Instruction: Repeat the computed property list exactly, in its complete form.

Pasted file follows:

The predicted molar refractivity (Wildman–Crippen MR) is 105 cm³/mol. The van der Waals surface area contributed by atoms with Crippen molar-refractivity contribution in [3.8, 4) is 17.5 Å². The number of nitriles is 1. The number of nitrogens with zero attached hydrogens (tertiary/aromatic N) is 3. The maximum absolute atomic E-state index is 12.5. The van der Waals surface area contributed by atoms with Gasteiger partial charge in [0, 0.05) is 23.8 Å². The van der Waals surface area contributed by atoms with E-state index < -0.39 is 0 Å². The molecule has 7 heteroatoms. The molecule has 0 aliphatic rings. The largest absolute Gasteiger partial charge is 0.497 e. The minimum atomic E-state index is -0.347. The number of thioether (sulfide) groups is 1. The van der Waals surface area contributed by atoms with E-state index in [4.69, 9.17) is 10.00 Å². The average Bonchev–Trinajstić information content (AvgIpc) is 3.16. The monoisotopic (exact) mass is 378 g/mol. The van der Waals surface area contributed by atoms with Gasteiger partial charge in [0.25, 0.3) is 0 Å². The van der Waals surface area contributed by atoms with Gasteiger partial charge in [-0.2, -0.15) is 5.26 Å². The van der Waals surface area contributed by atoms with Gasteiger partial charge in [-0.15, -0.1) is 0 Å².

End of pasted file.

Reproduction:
The predicted molar refractivity (Wildman–Crippen MR) is 105 cm³/mol. The van der Waals surface area contributed by atoms with Crippen molar-refractivity contribution in [3.8, 4) is 17.5 Å². The number of nitriles is 1. The number of nitrogens with zero attached hydrogens (tertiary/aromatic N) is 3. The maximum absolute atomic E-state index is 12.5. The van der Waals surface area contributed by atoms with Gasteiger partial charge in [0, 0.05) is 23.8 Å². The van der Waals surface area contributed by atoms with E-state index < -0.39 is 0 Å². The molecule has 7 heteroatoms. The molecule has 0 aliphatic rings. The largest absolute Gasteiger partial charge is 0.497 e. The minimum atomic E-state index is -0.347. The number of thioether (sulfide) groups is 1. The van der Waals surface area contributed by atoms with E-state index in [4.69, 9.17) is 10.00 Å². The average Bonchev–Trinajstić information content (AvgIpc) is 3.16. The monoisotopic (exact) mass is 378 g/mol. The van der Waals surface area contributed by atoms with Gasteiger partial charge in [0.25, 0.3) is 0 Å². The van der Waals surface area contributed by atoms with Gasteiger partial charge in [-0.2, -0.15) is 5.26 Å². The van der Waals surface area contributed by atoms with Gasteiger partial charge in [-0.15, -0.1) is 0 Å².